National Bible Week, Nov. 21-28 this year, is celebrated “to raise awareness of the Bible's importance and relevance to our nation as a whole, as well as in the lives of individuals.”
No one can doubt the wide influence of this powerful book on the history and culture of our modern world, indeed on the very thought and ideals of Western civilization.
It seems that, when it comes to the Bible, there are two groups: those who are familiar with it, study it, use it, love it; and those who aren't and don't for various reasons.
Many of the first group believe the Bible to be the veritable Word of God, but may not have an appreciation of its long and difficult journey from word-of-mouth by prehistoric campfires, through wars, political and church opposition, and the blood of martyrs to its present state of translations into almost every language on earth and well over 100 in English alone.
Dummelowe's Bible Commentary calls the Bible ''the source as well as the result of inspiration.” It is a compilation by countless authors, copyists, and translators over many thousands of years. It is a tribute to their religious devotion and attention to every tiny detail that the Bible's many voices and original texts have come down to us with so little adulteration.
The Old Testament was written originally in Hebrew by Aramaic-speaking peoples of the Fertile Crescent area, now parts of Iraq, Iran, Egypt, Israel and Syria. The oldest extant parts of these sacred scriptures date back to over 2000 B.C. But we know there were older copies that have been lost to the vagaries of time and plunder.
The New Testament texts, written originally in Greek, were not at first considered particularly precious or holy. In fact, the various Gospels were not even recorded until almost lost to living memory. The early Christians generally believed there was no need to keep accurate records because the world would be ending soon. As these beliefs changed, however, copies of the Gospels and letters that had been so casually written and circulated became very valued and venerated, as they are now.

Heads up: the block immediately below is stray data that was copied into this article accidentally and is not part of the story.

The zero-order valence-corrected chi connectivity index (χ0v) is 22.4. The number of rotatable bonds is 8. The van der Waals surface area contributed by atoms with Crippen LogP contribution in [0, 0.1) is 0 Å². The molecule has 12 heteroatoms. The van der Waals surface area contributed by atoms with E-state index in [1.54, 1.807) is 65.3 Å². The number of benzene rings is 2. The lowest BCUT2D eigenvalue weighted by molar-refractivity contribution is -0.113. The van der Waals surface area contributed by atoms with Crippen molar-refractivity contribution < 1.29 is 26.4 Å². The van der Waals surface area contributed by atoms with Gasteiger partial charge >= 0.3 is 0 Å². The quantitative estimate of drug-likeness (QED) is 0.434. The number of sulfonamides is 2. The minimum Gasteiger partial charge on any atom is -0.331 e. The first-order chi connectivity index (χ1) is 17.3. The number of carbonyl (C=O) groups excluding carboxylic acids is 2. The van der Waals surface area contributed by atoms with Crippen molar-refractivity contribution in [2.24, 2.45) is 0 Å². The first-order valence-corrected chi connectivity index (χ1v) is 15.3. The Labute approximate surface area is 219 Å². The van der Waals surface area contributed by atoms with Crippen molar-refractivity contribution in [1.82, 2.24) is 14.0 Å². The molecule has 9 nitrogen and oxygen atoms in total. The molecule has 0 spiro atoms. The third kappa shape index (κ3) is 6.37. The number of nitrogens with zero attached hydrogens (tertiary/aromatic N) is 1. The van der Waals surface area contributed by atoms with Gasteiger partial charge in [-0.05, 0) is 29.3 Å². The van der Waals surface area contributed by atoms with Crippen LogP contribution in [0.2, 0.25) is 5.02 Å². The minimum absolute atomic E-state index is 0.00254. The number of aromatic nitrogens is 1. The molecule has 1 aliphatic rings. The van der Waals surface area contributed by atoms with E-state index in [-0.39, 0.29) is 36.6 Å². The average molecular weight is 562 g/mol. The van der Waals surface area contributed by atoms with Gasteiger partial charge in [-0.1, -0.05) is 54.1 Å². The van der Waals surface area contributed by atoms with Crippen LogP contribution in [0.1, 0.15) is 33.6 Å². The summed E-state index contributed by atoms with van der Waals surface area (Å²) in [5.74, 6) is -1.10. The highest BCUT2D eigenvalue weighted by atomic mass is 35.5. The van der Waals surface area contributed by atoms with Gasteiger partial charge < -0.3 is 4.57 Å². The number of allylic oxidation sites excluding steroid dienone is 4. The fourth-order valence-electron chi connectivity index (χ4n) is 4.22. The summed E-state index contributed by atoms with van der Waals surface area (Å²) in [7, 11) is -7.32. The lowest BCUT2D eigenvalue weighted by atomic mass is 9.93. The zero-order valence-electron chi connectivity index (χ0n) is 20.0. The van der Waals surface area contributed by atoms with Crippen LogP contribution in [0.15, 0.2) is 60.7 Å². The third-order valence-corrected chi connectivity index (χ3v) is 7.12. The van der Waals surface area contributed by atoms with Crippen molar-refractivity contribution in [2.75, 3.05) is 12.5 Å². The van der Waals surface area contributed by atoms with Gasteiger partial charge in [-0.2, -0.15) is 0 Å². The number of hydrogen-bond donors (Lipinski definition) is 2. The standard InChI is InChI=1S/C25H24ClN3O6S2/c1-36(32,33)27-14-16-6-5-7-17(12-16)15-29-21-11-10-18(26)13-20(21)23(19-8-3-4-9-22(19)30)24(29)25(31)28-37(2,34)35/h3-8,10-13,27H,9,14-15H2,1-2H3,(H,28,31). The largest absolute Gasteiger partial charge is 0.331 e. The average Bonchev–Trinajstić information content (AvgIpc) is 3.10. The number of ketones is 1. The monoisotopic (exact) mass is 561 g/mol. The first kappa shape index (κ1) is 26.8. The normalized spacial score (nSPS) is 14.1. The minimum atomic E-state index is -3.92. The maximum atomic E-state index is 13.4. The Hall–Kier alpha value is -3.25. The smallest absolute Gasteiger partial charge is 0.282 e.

There are two immensely important early translations of the Holy Scriptures on which many of the later ones are based. The Sepuagint is so named because it was the work of 70 (“septuagint” in Latin) scholars in Alexandria working from ancient Hebrew texts in the third century B.C. The other, called The Vulgate (meaning “common” in Latin) was translated about 200 A.D. by St. Jerome and intended for use by the common people.
The first complete English translation came out in 1382, the work of John Wycliffe and friends, soon followed by John Tyndales's New Testament in the 1500s. Tyndale and many others were persecuted for the ''treasonous'' acts of trying to disseminate the Bible to the general public. He was arrested and burned at the stake in 1536.
But the tide was changing; public opinion demanded access to the Bible, and the church and king had to acquiesce. New translations followed and culminated in 1611 with what has been called “The Gem of the English language,” the King James Version (KJV), also known as the authorized version. It is still widely read and loved to this day, though many subsequent translations have followed.
What makes this transforming book so immeasurably valued and revered is, of course, its ageless messages of truth, inspiration, faith, wisdom and hope as it traces man's quest for understanding our inherent relationship with God.
Interest in the Bible is alive and well, as attested by its continued high sales and the proliferation of Bible study groups and performances. What a privilege it is to hear the stirring, majestic words of the Bible read aloud or pondered in silent prayer.
A wide variety of Bibles are available at our public library and in local bookstores. Paperback editions are often given at no cost. The Metropolitan Museum of Art Christmas catalog has an elegant edition sumptuously decorated in color and gold ornamentation, 892 pages, hardcover with slipcase for $250.
Patricia Bentley is a member of the Christian Science church in Billings.